if (accessToken != null) {
} ```
+>[!NOTE]
+>You can use managed identities while working with other programming options using our [SDKs](qs-configure-sdk-windows-vm.md).
+ Alternatively, a quick way to test the end to end setup without having to write and deploy an app on the VM is using PowerShell. 1. In the portal, navigate to **Virtual Machines** and go to your Windows virtual machine and in the **Overview**, click **Connect**.
In this tutorial, you learned how to use a system-assigned managed identity to a
> [!div class="nextstepaction"] > [Azure SQL Database](../../azure-sql/database/sql-database-paas-overview.md)+
active-directory Groups Features https://github.com/MicrosoftDocs/azure-docs/commits/master/articles/active-directory/privileged-identity-management/groups-features.md
# Management capabilities for privileged access Azure AD groups (preview)
-In Privileged Identity Management (PIM), you can now assign eligibility for membership or ownership of privileged access groups. Starting with this preview, you can assign Azure Active Directory (Azure AD) built-in roles to cloud groups and use PIM to manage group member and owner eligibility and activation. For more information about role-assignable groups in Azure AD, see [Use cloud groups to manage role assignments in Azure Active Directory (preview)](../roles/groups-concept.md).
+In Privileged Identity Management (PIM), you can now assign eligibility for membership or ownership of privileged access groups. Starting with this preview, you can assign Azure Active Directory (Azure AD) built-in roles to cloud groups and use PIM to manage group member and owner eligibility and activation. For more information about role-assignable groups in Azure AD, see [Use Azure AD groups to manage role assignments](../roles/groups-concept.md).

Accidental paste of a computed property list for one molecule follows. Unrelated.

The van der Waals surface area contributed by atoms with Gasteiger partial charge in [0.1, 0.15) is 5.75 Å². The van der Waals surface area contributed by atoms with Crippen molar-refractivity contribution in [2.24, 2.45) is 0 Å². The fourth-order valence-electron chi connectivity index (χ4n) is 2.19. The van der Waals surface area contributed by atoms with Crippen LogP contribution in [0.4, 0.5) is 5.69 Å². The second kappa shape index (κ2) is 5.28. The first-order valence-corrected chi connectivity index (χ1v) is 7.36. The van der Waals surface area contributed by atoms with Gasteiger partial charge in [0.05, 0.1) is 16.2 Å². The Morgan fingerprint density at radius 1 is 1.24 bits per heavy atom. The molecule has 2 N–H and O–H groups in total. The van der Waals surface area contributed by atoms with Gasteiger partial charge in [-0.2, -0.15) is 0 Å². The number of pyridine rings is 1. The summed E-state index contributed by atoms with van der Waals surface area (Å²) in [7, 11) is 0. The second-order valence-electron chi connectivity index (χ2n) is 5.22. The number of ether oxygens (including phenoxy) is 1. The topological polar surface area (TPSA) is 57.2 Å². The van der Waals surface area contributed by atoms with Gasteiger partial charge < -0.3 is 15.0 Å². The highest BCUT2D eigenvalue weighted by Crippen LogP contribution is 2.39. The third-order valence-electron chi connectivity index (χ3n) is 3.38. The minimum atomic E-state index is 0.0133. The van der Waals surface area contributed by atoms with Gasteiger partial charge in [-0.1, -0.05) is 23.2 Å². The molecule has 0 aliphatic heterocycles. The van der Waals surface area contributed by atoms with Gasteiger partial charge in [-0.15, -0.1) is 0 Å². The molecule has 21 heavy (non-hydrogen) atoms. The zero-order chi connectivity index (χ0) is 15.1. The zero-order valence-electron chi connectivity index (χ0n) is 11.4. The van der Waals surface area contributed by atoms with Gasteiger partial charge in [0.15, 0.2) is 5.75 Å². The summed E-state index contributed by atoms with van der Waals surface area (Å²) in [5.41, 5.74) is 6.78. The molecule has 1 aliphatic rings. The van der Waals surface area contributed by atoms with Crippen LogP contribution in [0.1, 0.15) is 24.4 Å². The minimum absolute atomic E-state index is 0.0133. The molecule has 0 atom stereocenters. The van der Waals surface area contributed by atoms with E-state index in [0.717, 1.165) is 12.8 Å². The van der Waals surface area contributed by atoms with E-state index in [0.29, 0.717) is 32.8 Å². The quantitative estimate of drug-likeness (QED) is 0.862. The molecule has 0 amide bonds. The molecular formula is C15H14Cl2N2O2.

>[!Important] > To assign a privileged access group to a role for administrative access to Exchange, Security and Compliance center, or SharePoint, use the Azure AD portal **Roles and Administrators** experience and not in the Privileged Access Groups experience to make the user or group eligible for activation into the group.
active-directory Pim Configure https://github.com/MicrosoftDocs/azure-docs/commits/master/articles/active-directory/privileged-identity-management/pim-configure.md
Privileged Identity Management supports the following scenarios:
## Managing privileged access Azure AD groups (preview)
-In Privileged Identity Management (PIM), you can now assign eligibility for membership or ownership of privileged access groups. Starting with this preview, you can assign Azure Active Directory (Azure AD) built-in roles to cloud groups and use PIM to manage group member and owner eligibility and activation. For more information about role-assignable groups in Azure AD, see [Use cloud groups to manage role assignments in Azure Active Directory (preview)](../roles/groups-concept.md).